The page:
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US Refinery Profits May fall as Economic Growth Sputters

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    basil parmesan

    U.S. Refinery Profits May Fall as Economic Growth Sputters: Energy Markets
    By Barbara Powell – Jul 22, 2010 Bloomberg 

    The oil tanker Seaqueen is docked at the Valero Energy Corp. refinery at the Port of Corpus Christi. Photographer: Eddie Seal/Bloomberg

    The profit from making gasoline may slide to the lowest level in 10 months as faltering U.S. consumer growth hurts refiners that have boosted production in anticipation of an economic rebound.
    Margins on gasoline, the difference between what producers pay for crude and how much they get for the refined fuel, are poised to drop as much as 75 percent in coming months, according to James Cordier, president of futures brokerage Liberty Trading Group in Tampa, Florida. Margins, or crack spreads, were $10.41 at 9:29 a.m., down 45 percent from the 15-month high of $18.77 on May 13, based on futures prices on the New York Mercantile Exchange. They reached $2.23 in September 2009.
    Refiners have accelerated output by 11 percent since the end of March on forecasts of rising demand, driving stockpiles to a two-month high as of the week ended July 16, according to the Energy Department. Now the profit is being eroded by declining factory production and consumer confidence at the lowest level in a year.
    “Over-optimism has created an excess of output relative to demand and the economy is struggling under the weight of a continued stream of bad, disappointing news,” said Walter J. Zimmerman Jr., vice president of market analysis at United-ICAP in Jersey City, New Jersey. “It’s hard to be optimistic about the outlook for margins.”
    Profit margins and gasoline futures rose to a 2010 high in May while demand climbed to this year’s high in June, encouraging companies such as Exxon Mobil Corp. and Valero Energy Corp. to increase output. Refinery use, after dipping to a 16-month low of 77.7 percent on Jan. 29, reached 91.5 percent last week, the highest level since August 2007, Energy Department data show.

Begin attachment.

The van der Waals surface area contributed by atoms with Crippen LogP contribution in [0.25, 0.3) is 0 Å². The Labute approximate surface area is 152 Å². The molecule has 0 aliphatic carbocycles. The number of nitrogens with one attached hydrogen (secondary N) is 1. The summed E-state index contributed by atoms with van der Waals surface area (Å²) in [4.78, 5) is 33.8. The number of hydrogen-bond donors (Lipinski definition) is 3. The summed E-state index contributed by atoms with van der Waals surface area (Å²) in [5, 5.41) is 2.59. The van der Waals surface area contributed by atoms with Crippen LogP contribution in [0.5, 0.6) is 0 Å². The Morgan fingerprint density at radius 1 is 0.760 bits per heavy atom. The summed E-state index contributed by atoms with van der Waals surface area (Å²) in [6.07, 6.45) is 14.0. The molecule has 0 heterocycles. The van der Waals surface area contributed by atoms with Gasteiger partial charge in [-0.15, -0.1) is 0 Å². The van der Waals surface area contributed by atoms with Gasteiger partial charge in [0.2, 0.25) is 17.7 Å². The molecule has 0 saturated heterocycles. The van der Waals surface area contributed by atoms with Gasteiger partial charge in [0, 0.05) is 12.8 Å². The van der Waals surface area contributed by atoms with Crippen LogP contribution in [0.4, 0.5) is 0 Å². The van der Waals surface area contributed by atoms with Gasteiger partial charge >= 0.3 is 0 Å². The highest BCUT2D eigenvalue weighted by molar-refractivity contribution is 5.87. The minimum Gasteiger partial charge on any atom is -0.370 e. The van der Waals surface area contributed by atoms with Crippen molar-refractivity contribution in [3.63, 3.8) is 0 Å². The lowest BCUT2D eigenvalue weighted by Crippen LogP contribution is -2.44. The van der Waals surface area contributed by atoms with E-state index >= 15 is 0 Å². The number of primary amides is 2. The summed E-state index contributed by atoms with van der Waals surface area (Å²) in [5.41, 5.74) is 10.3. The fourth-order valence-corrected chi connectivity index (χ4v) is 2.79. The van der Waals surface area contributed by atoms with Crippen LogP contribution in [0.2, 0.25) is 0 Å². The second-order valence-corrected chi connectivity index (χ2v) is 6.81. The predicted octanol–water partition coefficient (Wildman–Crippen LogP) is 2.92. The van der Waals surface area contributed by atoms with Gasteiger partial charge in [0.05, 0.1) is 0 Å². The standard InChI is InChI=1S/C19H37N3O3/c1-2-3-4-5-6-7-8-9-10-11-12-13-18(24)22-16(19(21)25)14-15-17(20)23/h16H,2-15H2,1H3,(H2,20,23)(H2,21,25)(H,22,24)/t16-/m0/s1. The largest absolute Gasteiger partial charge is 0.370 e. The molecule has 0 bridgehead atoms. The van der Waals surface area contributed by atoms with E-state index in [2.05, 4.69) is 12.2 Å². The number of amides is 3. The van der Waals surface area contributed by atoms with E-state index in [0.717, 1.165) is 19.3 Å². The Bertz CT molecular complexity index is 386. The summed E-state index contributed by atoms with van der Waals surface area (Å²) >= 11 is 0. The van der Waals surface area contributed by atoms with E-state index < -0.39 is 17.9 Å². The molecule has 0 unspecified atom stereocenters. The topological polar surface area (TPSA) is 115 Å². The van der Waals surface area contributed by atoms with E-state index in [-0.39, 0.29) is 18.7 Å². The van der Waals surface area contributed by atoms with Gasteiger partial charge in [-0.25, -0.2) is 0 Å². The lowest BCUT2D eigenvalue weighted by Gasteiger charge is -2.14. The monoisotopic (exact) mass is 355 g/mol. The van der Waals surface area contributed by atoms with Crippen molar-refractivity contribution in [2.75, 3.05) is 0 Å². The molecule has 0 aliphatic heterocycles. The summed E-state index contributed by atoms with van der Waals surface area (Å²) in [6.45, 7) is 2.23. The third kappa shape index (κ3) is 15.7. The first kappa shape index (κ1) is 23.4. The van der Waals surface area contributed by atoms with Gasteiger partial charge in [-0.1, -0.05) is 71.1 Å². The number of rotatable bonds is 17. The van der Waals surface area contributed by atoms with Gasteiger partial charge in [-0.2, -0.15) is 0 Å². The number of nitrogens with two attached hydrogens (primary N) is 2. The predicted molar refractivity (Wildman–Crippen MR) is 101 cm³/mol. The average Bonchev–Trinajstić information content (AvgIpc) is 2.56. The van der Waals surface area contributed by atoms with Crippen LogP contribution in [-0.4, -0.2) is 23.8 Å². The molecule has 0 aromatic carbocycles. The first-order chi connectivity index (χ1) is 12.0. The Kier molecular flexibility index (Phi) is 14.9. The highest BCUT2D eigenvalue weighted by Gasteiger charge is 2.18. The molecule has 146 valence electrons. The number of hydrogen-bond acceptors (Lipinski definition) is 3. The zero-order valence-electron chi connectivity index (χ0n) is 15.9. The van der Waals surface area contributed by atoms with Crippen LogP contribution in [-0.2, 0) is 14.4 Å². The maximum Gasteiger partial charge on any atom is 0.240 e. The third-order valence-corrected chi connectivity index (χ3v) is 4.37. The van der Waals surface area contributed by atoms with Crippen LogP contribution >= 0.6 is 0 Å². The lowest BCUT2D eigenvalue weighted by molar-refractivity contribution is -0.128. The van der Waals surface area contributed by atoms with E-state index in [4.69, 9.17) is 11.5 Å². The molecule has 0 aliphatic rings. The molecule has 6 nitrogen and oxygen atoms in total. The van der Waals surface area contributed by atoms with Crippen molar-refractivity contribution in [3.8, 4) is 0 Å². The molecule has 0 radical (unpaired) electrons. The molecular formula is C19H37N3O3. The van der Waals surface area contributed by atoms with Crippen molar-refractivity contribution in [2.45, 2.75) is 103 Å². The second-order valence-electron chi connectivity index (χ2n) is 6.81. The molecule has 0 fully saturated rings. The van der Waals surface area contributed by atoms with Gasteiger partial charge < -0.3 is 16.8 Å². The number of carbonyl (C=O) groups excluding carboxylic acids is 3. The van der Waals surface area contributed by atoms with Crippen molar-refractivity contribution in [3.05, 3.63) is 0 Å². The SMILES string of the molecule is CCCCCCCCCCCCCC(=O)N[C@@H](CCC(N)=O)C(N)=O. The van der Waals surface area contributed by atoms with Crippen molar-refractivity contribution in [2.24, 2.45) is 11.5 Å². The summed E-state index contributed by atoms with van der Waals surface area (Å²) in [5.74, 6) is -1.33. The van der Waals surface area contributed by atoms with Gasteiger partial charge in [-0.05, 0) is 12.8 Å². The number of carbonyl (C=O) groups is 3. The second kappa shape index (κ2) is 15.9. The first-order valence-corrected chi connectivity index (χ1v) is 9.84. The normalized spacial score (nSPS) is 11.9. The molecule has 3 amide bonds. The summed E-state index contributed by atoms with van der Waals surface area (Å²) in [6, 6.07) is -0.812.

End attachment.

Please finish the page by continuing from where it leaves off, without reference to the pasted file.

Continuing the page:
Slowing Pace
    The Standard & Poor’s 500 Index, which commodities have tracked as it fluctuated on expectations about the pace of recovery, fell 1.2 percent last week. It lost 1.3 percent yesterday after Federal Reserve Chairman Ben S. Bernanke told the Senate Banking Committee that the U.S. “economic outlook remains unusually uncertain.”
    The Thomson Reuters/University of Michigan preliminary index of consumer sentiment declined to 66.5, the lowest level since August 2009, from 76 in June. The 9.5-point decline in the index was the biggest since October 2008.
    “If, as it appears, the pace of economic recovery is slowing significantly and demand continues to show weakness, the cracks are subject to significant declines,” said Tom Knight, vice president of trading and supply at Truman Arnold Cos. in Texarkana, Texas.
    Peak Demand
    Consumption peaked for the year on June 25 at 9.46 million barrels a day, according to Energy Department data. Demand, measured as the amount refiners and blenders supply to wholesalers, rose 3.9 percent in the week ended July 16.
    “Any bump up in demand was purely vacation driven,” said Cordier. “The strength of the economy is going to be a dictator of gasoline demand and the economy is lousy. The crack spreads are going to suffer greatly and the magnitude will be similar to last year.”
    Supplies of gasoline increased 1.1 million barrels in the week ended July 16 to 222.2 million, an 11-week high, according to the Energy Department.
    “Refiners have to go back to low runs or else face collapsing margins,” said Sander Cohan, an analyst with Energy Security Analysis Inc. in Wakefield, Massachusetts.
    2009 Trough
    Refiners raised run rates to 87.9 percent on July 10 last year. Demand climbed to its highest level two months earlier, on May 22. The crack spread peaked on May 13. Margins fell as much as 88 percent to a low of $2.23 on Sept. 29, a month before the U.S. jobless rate reached a 26-year-high of 10.9 percent.
    “If you get a precipitous downturn, inventories will surge very quickly if demand this summer doesn’t pick up pretty quick and we get no hurricane,” said Dominick Chirichella, senior partner at the Energy Management Institute in New York. “If unemployment and inventories stay high, crack spreads could go to very, very low levels again.”
    Refiners show no sign they won’t bring more production back on line. Valero, the largest in the U.S., is repairing its 275,000 barrel-a-day refinery in Aruba, shut for almost two years because of poor margins and a tax dispute. Valero, which has tried to find a buyer for the plant, said it will restart Aruba in September.
    “We can’t control the economy and the margin environment, but those things are improving and we expect that by the time the refinery is physically ready to be restarted, there will be a positive margin environment,” Bill Day, a spokesman for San Antonio-based Valero, said in an interview. Aruba makes intermediate feedstocks for U.S. refineries.
    To contact the reporters on this story: Barbara Powell in Dallas at
    <Story link @ >

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